Maryland Attorney General and Johns Hopkins Study Barriers to Effective End-of-Life Care

Planning for a state-based initiative to improve care at the end of life

In June 1997, the Johns Hopkins University Bioethics Institute, Baltimore, and the Maryland attorney general's office formed a partnership to investigate ways to improve End-of-Life care and eliminate the medical and legal barriers to effective palliative care for terminally ill patients in Maryland.

Key Results

  • Project staff engaged in coalition-building activities, interviewed 500–600 individuals involved in End-of-Life care about the problems they encountered, and surveyed 1,890 physicians, nurses, and social workers from across the state who were involved in End-of-Life care.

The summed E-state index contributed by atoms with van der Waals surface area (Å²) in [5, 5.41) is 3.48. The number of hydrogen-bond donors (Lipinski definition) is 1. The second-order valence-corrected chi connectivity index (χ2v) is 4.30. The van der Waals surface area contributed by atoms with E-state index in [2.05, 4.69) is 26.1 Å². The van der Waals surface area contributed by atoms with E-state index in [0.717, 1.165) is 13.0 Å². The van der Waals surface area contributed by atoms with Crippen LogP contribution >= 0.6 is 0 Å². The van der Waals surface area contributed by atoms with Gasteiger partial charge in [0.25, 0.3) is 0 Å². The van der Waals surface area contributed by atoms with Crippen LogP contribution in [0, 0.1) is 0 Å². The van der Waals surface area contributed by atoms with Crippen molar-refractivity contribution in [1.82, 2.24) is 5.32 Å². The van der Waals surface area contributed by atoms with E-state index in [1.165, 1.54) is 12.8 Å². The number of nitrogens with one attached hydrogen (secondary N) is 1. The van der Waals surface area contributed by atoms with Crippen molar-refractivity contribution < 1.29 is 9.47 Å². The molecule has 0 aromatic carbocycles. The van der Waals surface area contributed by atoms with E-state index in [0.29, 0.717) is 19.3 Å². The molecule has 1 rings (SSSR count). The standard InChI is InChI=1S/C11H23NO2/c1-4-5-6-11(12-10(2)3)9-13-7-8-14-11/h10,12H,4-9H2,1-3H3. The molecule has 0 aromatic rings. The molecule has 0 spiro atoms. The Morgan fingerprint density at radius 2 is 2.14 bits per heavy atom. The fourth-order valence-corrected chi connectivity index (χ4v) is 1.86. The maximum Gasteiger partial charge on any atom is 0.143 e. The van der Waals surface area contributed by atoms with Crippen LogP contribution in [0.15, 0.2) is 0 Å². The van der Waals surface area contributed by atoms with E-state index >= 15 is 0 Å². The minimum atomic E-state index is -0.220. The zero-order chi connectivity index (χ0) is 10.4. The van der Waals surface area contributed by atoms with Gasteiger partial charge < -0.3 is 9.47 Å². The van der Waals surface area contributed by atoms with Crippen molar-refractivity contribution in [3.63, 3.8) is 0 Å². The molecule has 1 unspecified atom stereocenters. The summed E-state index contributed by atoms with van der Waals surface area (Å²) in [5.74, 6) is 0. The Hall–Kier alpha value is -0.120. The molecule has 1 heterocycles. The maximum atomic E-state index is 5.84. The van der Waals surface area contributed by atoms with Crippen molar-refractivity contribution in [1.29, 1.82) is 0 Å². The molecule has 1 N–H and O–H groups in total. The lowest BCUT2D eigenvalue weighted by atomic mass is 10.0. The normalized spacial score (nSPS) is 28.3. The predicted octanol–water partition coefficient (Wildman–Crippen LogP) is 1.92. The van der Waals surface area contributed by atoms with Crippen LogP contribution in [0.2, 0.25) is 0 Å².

• Project staff also helped create the Attorney General's Advisory Board with representatives from consumer and health care groups. The Board met four times throughout the grant period to review the preliminary needs assessment, evaluate potential policy interventions, and plan for the future.
  • A survey of physicians, nurses and social workers that was developed and undertaken provided additional information on the problems of End-of-Life care.

As this planning project was drawing to a close, the Robert Wood Johnson Foundation (RWJF) initiated a national program, the Community-State Partnerships to Improve End-of-Life Care, that provides support for states that are in the process of exploring approaches to improving both the policies that govern end-of-life care and communication on end-of-life issues with the public.

RWJF developed the national program based in part on the experience with this project.

Funding

RWJF supported the project with a grant of $25,509.

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